The impact of serial prostate biopsies on sexual function in men on active surveillance for prostate cancer.

Department of Epidemiology and Biostatistics, University of California-San Francisco, San Francisco, California
The Journal of urology (Impact Factor: 3.75). 08/2012; 188(4):1252-9. DOI: 10.1016/j.juro.2012.06.013
Source: PubMed

ABSTRACT NCCN Guidelines® recommend annual prostate biopsies for men with low risk prostate cancer on active surveillance. We determined whether erectile function decreases with the number of biopsies experienced.
During a median 3.2-year followup after prostate cancer diagnosis in 2003 to 2010 at our institution 427 men on active surveillance underwent a total of 1,197 biopsies and provided 1,398 erectile function evaluations via the Sexual Health Inventory for Men questionnaire. For analysis we decomposed the 25-point questionnaire responses into a 5-point erectile function score and a 3-level sexual activity status. We used separate models adjusted for patient characteristics to determine whether either outcome varied with biopsy exposure.
At diagnosis the median age was 61 years and median prostate specific antigen was 5.3 ng/ml. Of the cases 70% were clinical stage cT1 and 93% were Gleason score less than 7. Of biopsies followed by evaluations 40% were the first undergone by the patient and 9% were the fifth to ninth. At the first erectile function evaluation 15% of men were inactive, 8% engage in stimulation and 77% engaged in intercourse. Sexual activity level changed in greater than 20% of respondents between evaluations. Adjusted erectile function scores were not associated with biopsy exposure cross-sectionally or longitudinally but they corresponded with the 50th, 63rd and 80th percentiles of erectile function by increasing sexual activity level. Similarly, sexual activity was not associated with biopsy exposure. Separated outcomes were more accurate and informative than Sexual Health Inventory for Men scores.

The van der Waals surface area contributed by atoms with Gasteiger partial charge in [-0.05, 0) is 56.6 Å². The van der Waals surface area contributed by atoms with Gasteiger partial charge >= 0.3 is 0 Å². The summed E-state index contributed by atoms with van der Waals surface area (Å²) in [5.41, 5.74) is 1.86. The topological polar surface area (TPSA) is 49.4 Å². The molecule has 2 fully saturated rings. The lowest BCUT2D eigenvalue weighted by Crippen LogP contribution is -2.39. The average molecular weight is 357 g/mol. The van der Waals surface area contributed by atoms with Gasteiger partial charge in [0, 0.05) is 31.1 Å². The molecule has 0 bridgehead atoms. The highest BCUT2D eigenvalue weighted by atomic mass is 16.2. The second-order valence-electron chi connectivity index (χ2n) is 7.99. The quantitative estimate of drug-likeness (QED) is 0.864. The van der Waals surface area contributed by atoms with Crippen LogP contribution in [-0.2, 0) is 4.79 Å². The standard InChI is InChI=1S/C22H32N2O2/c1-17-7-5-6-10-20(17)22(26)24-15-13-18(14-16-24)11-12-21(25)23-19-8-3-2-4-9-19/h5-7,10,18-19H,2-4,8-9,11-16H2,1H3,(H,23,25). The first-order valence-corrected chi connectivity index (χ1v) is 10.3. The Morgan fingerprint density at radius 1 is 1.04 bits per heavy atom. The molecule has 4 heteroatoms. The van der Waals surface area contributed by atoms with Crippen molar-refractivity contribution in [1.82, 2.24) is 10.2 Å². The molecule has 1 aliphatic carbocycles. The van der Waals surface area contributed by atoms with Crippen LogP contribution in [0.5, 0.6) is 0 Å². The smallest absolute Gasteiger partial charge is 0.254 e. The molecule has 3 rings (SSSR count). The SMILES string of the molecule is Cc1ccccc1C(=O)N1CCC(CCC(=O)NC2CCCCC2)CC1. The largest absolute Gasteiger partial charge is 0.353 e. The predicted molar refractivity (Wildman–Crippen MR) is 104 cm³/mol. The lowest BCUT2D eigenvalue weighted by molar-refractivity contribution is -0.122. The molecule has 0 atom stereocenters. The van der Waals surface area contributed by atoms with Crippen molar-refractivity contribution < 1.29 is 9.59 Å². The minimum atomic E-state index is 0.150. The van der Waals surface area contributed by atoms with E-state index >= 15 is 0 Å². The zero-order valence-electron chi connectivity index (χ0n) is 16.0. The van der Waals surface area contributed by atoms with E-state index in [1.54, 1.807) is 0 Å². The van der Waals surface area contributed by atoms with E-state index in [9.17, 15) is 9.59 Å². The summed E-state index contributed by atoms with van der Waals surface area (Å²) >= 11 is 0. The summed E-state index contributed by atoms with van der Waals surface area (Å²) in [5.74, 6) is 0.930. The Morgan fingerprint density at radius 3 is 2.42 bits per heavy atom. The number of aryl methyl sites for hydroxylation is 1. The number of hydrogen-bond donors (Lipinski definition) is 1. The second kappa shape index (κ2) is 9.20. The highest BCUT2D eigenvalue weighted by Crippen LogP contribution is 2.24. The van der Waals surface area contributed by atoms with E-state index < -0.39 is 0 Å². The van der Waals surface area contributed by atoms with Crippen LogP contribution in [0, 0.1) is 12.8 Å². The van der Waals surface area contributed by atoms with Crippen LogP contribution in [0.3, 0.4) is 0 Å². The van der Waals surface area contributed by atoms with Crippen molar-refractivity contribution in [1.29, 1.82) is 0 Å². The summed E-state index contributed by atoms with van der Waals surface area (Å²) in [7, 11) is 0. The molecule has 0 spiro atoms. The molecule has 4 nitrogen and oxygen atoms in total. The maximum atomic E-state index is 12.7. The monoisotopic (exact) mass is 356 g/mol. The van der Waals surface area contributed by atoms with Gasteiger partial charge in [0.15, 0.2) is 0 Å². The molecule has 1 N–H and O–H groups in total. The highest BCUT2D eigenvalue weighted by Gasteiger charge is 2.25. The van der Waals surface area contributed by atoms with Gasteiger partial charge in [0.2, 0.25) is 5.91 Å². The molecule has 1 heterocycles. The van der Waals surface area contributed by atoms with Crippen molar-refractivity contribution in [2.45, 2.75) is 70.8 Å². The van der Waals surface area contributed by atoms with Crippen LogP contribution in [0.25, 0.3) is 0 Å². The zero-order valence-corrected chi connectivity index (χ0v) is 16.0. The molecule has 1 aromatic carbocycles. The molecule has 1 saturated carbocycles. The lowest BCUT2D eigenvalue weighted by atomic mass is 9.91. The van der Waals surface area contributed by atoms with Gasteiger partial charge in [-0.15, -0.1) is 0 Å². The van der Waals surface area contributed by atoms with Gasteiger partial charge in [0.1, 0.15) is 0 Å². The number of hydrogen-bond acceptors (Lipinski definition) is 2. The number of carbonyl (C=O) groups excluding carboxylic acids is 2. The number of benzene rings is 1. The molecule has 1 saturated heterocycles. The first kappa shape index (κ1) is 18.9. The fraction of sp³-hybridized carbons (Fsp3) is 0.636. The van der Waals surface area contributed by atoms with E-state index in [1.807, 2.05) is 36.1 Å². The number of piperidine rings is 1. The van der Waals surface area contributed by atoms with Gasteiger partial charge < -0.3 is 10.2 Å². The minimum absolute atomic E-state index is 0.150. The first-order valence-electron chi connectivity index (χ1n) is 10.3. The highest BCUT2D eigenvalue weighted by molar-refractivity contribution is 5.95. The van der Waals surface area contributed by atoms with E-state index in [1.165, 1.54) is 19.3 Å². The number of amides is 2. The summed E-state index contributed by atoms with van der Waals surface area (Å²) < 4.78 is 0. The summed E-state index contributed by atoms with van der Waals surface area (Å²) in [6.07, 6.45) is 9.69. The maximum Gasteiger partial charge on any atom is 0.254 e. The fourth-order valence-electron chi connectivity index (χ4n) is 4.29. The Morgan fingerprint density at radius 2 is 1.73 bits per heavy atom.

Our study had high power to detect erectile function-biopsy associations but it estimated that the effects were negligible. We recommend erectile function scores over Sexual Health Inventory for Men scores to avoid biased assessment of erectile function.

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